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magnet attracting lightbulbs, illustrating deal of copying or plagiarismFor litigators, copying is a tricky thing. Every lawyer has at least enough familiarity with the principles of plagiarism to know that, as a general rule, one should not copy another person’s words and offer them as one’s own. Lawyers also generally know enough about copyright law to realize that extensive use of someone else’s work—even with attribution—can be problematic. But originality is not exactly a virtue in brief writing. It’s quite the opposite, in fact. The point of most legal briefs is to persuade a court that the applicable precedent offers straightforward support for the desired outcome, ideally without need for much innovative interpretation or extension. When a court calls an argument “imaginative,” it tends to be the kiss of death. See, e.g., Matter of Power Auth. v. Williams, 60 N.Y.2d 315, 326 (1983); accord AT&T Corp. v. Iowa Utilities Bd., 525 U.S. 366, 380 (1999).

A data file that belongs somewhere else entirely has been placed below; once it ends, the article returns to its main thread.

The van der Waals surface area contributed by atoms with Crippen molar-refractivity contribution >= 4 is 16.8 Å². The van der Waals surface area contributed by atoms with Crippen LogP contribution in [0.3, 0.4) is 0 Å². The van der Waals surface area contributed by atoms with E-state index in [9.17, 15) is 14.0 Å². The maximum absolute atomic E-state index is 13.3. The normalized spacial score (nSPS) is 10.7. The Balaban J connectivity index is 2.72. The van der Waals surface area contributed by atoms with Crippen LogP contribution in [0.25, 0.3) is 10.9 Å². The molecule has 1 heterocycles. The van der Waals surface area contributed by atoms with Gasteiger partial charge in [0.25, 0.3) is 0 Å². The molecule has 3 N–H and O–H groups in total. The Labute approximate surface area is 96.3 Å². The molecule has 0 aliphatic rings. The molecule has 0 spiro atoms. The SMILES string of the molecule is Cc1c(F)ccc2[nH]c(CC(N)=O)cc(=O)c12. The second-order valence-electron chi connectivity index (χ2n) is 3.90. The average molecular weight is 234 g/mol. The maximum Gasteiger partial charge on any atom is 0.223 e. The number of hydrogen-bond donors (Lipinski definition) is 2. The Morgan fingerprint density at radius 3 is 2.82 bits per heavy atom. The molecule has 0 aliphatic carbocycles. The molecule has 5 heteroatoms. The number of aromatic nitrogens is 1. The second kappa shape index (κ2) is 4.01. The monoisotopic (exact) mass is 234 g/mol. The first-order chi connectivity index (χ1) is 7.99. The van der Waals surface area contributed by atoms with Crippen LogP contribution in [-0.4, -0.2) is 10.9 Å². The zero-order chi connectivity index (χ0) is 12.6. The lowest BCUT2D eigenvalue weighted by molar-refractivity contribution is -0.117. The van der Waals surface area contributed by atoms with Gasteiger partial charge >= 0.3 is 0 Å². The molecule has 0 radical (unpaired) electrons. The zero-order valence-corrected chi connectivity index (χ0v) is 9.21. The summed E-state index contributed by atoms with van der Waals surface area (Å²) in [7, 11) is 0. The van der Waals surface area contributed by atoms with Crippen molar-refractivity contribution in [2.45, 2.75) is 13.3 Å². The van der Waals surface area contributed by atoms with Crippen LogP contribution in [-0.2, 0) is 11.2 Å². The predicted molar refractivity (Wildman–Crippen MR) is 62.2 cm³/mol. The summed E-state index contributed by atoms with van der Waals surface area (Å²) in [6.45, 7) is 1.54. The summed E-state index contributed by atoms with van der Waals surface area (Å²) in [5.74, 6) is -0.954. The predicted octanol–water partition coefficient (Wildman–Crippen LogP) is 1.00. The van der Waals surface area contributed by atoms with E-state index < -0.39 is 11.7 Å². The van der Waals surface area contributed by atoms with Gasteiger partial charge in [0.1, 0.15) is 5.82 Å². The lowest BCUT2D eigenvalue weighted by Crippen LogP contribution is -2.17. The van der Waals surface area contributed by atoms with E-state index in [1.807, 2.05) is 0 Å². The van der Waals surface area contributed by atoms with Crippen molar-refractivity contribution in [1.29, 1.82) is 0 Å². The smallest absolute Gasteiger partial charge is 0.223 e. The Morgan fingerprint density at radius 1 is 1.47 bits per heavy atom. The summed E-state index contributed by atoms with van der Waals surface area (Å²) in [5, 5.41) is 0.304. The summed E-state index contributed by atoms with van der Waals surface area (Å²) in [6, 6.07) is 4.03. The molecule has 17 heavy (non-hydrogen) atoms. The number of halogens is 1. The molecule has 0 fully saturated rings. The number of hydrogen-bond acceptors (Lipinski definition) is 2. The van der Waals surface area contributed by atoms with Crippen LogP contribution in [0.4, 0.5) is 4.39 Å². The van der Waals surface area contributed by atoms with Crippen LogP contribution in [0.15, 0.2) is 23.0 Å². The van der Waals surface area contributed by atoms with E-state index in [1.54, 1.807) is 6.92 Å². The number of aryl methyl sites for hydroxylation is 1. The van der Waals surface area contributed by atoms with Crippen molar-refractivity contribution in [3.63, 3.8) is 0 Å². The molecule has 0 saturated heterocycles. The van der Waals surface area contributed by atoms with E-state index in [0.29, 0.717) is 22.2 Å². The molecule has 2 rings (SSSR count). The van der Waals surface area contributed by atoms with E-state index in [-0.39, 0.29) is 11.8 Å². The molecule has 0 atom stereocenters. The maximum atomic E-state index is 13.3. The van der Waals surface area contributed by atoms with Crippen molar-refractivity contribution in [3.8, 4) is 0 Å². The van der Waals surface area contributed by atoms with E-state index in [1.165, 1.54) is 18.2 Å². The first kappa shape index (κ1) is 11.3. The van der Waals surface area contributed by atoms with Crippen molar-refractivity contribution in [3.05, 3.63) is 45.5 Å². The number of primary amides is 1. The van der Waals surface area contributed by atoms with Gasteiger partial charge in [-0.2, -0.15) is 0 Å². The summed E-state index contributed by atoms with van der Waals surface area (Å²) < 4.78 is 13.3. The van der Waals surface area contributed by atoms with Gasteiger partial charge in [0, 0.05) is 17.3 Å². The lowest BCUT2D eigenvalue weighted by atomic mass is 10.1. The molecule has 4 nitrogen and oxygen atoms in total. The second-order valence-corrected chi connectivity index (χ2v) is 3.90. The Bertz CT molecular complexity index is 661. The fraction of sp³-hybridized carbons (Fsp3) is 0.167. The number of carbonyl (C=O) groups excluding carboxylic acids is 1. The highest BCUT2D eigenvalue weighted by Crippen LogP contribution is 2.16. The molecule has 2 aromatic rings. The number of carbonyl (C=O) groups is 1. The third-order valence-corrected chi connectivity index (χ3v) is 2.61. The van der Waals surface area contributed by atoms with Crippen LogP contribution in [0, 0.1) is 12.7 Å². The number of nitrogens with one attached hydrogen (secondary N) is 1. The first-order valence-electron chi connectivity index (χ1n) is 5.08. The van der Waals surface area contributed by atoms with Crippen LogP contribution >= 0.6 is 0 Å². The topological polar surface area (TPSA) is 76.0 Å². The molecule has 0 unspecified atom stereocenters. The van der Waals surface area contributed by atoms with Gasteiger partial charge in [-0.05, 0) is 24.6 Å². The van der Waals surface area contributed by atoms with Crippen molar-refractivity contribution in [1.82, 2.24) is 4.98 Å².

Are the rules about copying different in brief writing than elsewhere? To some extent, yes. But litigators should not mistake that for a license to copy freely. The accepted practices may be different, but there are limits.

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